Thomas Nagel citations

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Thomas Nagel

Date de naissance: 4. juillet 1937

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Thomas Nagel est un professeur de philosophie et de droit à l'université de New York. Son article le plus célèbre Quel effet cela fait-il d'être une chauve-souris ?, « What is it like to be a bat ? » défend l'irréductibilité de la conscience, de l'expérience subjective, à l'activité cérébrale. Nagel a produit plusieurs contributions importantes en philosophie morale et politique. Il défend, en méta-éthique, l'existence de raisons morales impartiales.

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Citations Thomas Nagel

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„I speak from experience, being strongly subject to this fear myself: I want atheism to be true and am made uneasy by the fact that some of the most intelligent and well-informed people I know are religious believers.“

— Thomas Nagel
Context: In speaking of the fear of religion, I don’t mean to refer to the entirely reasonable hostility toward certain established religions and religious institutions, in virtue of their objectionable moral doctrines, social policies, and political influence. Nor am I referring to the association of many religious beliefs with superstition and the acceptance of evident empirical falsehoods. I am talking about something much deeper—namely, the fear of religion itself. I speak from experience, being strongly subject to this fear myself: I want atheism to be true and am made uneasy by the fact that some of the most intelligent and well-informed people I know are religious believers. It isn’t just that I don’t believe in God and, naturally, hope that I’m right in my belief. It’s that I hope there is no God! I don’t want there to be a God; I don’t want the universe to be like that. The Last Word, Oxford University Press, 1997, pp. 130-131.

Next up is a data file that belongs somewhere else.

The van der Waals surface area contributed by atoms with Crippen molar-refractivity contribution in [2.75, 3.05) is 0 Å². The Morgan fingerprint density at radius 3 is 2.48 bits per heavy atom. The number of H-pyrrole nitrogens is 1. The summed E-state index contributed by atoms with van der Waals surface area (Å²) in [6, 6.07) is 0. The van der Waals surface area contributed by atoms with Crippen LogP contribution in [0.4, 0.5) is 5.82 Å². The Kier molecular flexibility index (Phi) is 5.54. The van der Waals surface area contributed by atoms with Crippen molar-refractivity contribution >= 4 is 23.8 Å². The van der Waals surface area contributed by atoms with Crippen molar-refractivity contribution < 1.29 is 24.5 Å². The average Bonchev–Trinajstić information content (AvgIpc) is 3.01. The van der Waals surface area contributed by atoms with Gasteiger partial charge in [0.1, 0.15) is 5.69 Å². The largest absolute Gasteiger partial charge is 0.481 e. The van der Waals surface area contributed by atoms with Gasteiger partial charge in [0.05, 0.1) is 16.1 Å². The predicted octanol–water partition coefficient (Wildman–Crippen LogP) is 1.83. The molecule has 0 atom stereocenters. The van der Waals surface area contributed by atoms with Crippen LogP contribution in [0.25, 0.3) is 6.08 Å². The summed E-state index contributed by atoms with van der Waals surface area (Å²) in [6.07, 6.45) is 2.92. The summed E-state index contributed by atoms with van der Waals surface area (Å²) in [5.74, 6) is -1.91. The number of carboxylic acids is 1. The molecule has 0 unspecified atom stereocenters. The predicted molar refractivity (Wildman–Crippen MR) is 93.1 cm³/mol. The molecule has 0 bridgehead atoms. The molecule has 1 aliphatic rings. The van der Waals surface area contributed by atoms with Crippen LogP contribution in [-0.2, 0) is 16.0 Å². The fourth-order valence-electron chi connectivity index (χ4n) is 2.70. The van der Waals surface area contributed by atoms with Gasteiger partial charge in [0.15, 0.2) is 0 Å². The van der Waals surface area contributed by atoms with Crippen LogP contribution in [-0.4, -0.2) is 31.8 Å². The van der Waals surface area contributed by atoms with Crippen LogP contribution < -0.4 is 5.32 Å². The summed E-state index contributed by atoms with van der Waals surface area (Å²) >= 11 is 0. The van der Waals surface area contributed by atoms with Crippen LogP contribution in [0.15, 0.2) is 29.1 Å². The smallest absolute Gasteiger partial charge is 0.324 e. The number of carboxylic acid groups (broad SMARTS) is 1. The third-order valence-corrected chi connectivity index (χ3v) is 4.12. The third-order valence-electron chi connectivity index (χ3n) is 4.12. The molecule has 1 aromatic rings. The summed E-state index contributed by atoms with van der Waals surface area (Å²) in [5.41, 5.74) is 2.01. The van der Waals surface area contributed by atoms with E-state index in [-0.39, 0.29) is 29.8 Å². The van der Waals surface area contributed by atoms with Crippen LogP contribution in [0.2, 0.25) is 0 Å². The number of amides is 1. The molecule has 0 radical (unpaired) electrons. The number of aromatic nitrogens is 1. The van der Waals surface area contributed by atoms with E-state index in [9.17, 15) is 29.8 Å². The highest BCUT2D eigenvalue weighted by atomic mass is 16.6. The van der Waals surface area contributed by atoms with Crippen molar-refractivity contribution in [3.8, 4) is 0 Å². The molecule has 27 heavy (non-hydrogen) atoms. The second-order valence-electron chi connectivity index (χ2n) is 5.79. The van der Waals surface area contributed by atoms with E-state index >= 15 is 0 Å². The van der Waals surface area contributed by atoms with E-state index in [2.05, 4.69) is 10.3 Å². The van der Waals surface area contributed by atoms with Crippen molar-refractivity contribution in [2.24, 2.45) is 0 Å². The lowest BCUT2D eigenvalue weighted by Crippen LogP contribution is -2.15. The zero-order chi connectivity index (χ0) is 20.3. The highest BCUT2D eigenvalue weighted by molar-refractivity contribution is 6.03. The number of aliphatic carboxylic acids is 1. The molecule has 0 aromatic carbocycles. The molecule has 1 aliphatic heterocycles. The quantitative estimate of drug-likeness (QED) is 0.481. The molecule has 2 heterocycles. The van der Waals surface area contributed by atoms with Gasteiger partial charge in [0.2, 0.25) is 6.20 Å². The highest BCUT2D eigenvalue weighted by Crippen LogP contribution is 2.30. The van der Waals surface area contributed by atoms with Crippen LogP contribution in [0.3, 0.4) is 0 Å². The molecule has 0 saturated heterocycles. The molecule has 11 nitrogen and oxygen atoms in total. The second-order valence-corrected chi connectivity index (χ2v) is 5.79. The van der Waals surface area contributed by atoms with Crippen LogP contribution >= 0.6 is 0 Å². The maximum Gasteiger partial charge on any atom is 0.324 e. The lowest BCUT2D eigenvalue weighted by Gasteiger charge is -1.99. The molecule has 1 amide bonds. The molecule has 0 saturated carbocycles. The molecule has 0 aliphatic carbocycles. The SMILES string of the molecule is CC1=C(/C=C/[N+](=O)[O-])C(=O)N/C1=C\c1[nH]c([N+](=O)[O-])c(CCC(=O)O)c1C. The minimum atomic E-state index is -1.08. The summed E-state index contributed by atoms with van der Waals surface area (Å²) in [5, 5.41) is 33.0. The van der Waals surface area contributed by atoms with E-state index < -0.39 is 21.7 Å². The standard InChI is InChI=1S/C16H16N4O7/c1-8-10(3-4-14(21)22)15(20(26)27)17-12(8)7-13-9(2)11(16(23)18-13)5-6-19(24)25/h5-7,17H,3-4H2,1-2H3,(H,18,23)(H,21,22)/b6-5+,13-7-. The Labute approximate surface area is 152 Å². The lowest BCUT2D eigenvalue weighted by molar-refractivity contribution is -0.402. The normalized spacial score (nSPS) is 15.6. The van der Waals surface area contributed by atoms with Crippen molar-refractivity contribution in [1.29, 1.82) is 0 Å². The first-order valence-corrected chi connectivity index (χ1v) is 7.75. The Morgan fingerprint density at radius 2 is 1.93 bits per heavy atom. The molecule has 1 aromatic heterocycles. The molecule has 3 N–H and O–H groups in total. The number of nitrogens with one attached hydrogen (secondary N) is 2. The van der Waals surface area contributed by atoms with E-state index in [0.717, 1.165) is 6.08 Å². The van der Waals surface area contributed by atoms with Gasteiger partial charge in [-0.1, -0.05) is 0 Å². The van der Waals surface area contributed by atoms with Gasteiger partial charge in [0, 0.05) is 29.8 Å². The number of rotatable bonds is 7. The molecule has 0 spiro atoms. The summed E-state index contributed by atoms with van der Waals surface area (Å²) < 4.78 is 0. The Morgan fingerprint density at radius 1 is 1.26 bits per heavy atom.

„I don’t want there to be a God; I don’t want the universe to be like that.“

— Thomas Nagel
Context: In speaking of the fear of religion, I don’t mean to refer to the entirely reasonable hostility toward certain established religions and religious institutions, in virtue of their objectionable moral doctrines, social policies, and political influence. Nor am I referring to the association of many religious beliefs with superstition and the acceptance of evident empirical falsehoods. I am talking about something much deeper—namely, the fear of religion itself. I speak from experience, being strongly subject to this fear myself: I want atheism to be true and am made uneasy by the fact that some of the most intelligent and well-informed people I know are religious believers. It isn’t just that I don’t believe in God and, naturally, hope that I’m right in my belief. It’s that I hope there is no God! I don’t want there to be a God; I don’t want the universe to be like that. The Last Word, Oxford University Press, 1997, pp. 130-131.

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